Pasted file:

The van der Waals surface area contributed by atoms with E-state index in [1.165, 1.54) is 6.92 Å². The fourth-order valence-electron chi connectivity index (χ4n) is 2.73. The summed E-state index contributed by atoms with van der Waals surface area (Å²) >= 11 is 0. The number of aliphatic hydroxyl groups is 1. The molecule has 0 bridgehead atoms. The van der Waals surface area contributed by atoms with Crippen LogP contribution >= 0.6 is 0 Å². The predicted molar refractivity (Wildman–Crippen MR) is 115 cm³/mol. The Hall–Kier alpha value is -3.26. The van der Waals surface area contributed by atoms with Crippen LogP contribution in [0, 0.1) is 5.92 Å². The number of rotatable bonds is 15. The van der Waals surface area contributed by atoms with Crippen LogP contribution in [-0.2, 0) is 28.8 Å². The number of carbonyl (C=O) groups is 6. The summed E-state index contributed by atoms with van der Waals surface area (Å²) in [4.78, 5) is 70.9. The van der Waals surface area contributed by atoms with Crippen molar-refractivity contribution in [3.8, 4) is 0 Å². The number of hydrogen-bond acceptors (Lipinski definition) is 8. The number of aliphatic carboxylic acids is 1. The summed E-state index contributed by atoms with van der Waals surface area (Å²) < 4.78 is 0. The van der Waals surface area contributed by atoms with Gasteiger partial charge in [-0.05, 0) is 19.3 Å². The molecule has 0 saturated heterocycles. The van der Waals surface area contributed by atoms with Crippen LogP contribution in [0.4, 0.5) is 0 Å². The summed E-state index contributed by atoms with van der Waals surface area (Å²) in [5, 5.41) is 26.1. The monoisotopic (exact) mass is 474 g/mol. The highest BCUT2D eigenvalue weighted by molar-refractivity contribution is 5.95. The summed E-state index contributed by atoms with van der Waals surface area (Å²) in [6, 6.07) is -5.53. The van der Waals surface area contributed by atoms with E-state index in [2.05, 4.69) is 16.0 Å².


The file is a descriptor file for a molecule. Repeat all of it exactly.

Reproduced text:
The van der Waals surface area contributed by atoms with E-state index in [1.165, 1.54) is 6.92 Å². The fourth-order valence-electron chi connectivity index (χ4n) is 2.73. The summed E-state index contributed by atoms with van der Waals surface area (Å²) >= 11 is 0. The number of aliphatic hydroxyl groups is 1. The molecule has 0 bridgehead atoms. The van der Waals surface area contributed by atoms with Crippen LogP contribution >= 0.6 is 0 Å². The predicted molar refractivity (Wildman–Crippen MR) is 115 cm³/mol. The Hall–Kier alpha value is -3.26. The van der Waals surface area contributed by atoms with Crippen LogP contribution in [0, 0.1) is 5.92 Å². The number of rotatable bonds is 15. The van der Waals surface area contributed by atoms with Crippen LogP contribution in [-0.2, 0) is 28.8 Å². The number of carbonyl (C=O) groups is 6. The summed E-state index contributed by atoms with van der Waals surface area (Å²) in [4.78, 5) is 70.9. The van der Waals surface area contributed by atoms with Crippen molar-refractivity contribution in [3.8, 4) is 0 Å². The number of hydrogen-bond acceptors (Lipinski definition) is 8. The number of aliphatic carboxylic acids is 1. The summed E-state index contributed by atoms with van der Waals surface area (Å²) < 4.78 is 0. The van der Waals surface area contributed by atoms with Gasteiger partial charge in [-0.05, 0) is 19.3 Å². The molecule has 0 saturated heterocycles. The van der Waals surface area contributed by atoms with Crippen LogP contribution in [0.4, 0.5) is 0 Å². The summed E-state index contributed by atoms with van der Waals surface area (Å²) in [5, 5.41) is 26.1. The monoisotopic (exact) mass is 474 g/mol. The highest BCUT2D eigenvalue weighted by molar-refractivity contribution is 5.95. The summed E-state index contributed by atoms with van der Waals surface area (Å²) in [6, 6.07) is -5.53. The van der Waals surface area contributed by atoms with E-state index in [2.05, 4.69) is 16.0 Å².